There are four builds of the Vado SL: the more affordable two are fitted with ten gears, while the other two, which top out at £3,600, have 12. For the leisure rides I did, ten was more than sufficient, although if you’re a speedy rider you may want to consider 12. Because of how light it is, I was happy to push past the 15.5mph where the assistance cuts off so a couple of higher gears may turn out to be useful. That’s not been the case for me on heavier bikes where it’s too much effort to gather speed and I cruise along just below the cut-out point.

Other differences include Future Shock integrated suspension on the more expensive models, although I found the aluminium frame didn’t rattle me around on south London’s potholed roads. In fact it even outperformed the other e-bike I recently reviewed, the Wau with front fork suspension turned on.

Whichever build you buy, the Vado SL comes with disc brakes that perform well in all conditions, tyres that can handle roads and light terrain including grass, and integrated front and rear lights that run off the battery. The front light is 210 lumens (310 on the more expensive models) which works for urban riding but you’ll probably need something brighter where there aren’t street lights.

The EQ build I rode added front and back mudguards, a rear pannier rack and kickstand, and you can upgrade the tyres for an extra £200.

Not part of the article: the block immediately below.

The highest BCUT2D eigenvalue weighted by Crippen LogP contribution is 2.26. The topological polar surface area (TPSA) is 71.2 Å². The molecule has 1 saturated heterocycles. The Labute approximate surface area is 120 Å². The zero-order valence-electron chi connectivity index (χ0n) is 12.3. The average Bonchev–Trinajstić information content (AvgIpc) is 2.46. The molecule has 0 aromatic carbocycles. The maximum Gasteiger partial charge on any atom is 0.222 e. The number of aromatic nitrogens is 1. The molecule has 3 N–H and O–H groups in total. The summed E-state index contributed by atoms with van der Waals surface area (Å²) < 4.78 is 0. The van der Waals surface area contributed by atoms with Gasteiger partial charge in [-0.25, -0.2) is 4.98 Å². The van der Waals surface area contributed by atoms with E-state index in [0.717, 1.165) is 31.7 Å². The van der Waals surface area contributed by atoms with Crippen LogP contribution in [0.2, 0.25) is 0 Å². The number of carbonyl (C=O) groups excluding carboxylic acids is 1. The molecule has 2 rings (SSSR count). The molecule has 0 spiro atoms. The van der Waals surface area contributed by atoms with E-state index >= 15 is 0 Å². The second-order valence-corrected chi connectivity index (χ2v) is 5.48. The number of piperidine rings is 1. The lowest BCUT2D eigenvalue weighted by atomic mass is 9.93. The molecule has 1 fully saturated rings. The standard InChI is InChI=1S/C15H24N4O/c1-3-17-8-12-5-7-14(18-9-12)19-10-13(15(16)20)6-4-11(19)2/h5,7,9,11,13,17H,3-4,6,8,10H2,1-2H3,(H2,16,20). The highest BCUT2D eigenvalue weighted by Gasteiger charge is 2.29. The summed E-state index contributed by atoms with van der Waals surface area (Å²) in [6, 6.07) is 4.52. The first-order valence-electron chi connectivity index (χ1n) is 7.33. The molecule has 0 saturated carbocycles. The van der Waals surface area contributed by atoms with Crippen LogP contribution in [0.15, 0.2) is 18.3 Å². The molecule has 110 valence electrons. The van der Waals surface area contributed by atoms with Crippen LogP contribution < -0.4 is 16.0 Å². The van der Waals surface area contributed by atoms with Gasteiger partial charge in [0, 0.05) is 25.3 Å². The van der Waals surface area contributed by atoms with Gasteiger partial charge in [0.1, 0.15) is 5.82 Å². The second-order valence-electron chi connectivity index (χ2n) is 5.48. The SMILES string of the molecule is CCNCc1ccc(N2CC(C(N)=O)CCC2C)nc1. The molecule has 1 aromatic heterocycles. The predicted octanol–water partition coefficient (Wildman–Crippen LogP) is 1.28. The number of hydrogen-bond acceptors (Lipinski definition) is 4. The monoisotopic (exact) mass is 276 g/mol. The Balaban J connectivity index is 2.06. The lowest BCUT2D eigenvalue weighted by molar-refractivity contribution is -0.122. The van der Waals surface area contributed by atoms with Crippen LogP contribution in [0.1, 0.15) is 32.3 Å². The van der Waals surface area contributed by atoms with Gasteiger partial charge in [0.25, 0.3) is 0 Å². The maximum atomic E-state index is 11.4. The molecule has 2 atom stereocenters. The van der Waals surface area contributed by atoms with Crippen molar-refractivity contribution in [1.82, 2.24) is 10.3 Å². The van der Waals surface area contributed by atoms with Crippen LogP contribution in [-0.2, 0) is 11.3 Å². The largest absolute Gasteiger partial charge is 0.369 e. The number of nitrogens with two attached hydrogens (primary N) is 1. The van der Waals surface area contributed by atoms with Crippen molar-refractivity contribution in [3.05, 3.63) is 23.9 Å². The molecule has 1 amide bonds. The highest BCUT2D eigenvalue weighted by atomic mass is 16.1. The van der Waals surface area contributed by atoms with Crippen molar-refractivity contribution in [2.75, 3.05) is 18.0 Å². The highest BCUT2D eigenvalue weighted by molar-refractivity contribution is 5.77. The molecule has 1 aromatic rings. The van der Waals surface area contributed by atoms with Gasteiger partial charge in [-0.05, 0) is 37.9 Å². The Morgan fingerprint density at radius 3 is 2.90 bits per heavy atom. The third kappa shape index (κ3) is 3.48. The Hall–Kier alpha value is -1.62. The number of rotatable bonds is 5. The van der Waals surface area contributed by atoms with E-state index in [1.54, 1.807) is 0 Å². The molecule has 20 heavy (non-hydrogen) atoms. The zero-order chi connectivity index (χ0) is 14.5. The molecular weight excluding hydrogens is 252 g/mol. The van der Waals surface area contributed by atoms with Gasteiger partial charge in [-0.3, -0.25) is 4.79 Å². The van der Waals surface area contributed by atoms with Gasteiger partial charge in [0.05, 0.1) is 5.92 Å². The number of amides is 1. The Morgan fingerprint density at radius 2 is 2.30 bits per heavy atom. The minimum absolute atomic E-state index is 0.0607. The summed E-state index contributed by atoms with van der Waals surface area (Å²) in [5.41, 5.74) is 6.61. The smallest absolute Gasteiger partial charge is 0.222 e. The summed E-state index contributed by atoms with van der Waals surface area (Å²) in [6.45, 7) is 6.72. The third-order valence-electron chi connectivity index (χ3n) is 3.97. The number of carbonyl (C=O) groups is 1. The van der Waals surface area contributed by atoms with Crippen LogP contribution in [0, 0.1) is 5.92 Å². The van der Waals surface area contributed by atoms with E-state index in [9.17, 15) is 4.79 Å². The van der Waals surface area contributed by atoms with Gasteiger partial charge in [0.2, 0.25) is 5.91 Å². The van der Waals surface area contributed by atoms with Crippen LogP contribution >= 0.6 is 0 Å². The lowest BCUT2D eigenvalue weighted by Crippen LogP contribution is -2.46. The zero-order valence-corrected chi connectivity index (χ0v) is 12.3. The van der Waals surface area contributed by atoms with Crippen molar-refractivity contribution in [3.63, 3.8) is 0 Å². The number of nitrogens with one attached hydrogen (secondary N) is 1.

Vado SL 4.0 EQ E-Bike

(Image credit: Unknown)

You can certainly find a similar style of e-bike for less money, but I’m confident when I say if you decide to spend the extra you get a better bike and riding experience. The price difference will be flattened if you’re able to take advantage of a Cycle to Work scheme, too.

One good comparison is with Ribble’s AL e. Both are lightweight hybrids with fixed, integrated batteries and motors which sacrifice some power for range (the AL e quotes 100km) and weight (13.5kg in the AL e’s case). With mudguards and pannier rack the AL e is £2,099 and it’s a fine choice.

The Ampler Stout, a fully-loaded town bike, is another competitor. I’ve tried the flat-bar road bike Curt and enjoyed the ride, but considering the Stout is £2,300 and 17.2kg with a 100km range, I think the quality of the Specialized’s ride would persuade me to choose the Vado SL.

I’d also compare the Vado SL favourably with the Canyon Precede:ON, which starts at £4,000. While I’ve only had one test ride on the Pathlite:ON, and it has a more powerful top-of-the-line Bosch motor, smooth automatic shifting and carbon belt instead of a chain, the natural ride on both the Canyon and the Specialized felt similar.

If you’re a regular cyclist who’s looking to upgrade to an e-bike, the Vado SL will bring you heaps of joy. The only problem is that you’ll have to wait – it’s sold out online, and while you can see if a local stockist has any, the stockists of this particular line seem few and far between.

Buy from Specialized | £2,800

Jonathan Shannon

Jonathan Shannon has been the editor of the Coach website since 2016, developing a wide-ranging experience of health and fitness. Jonathan took up running while editing Coach and has run a sub-40min 10K and 1hr 28min half marathon. His next ambition is to complete a marathon. He’s an advocate of cycling to work and is Coach’s e-bike reviewer, and not just because he lives up a bit of a hill. He also reviews fitness trackers and other workout gear.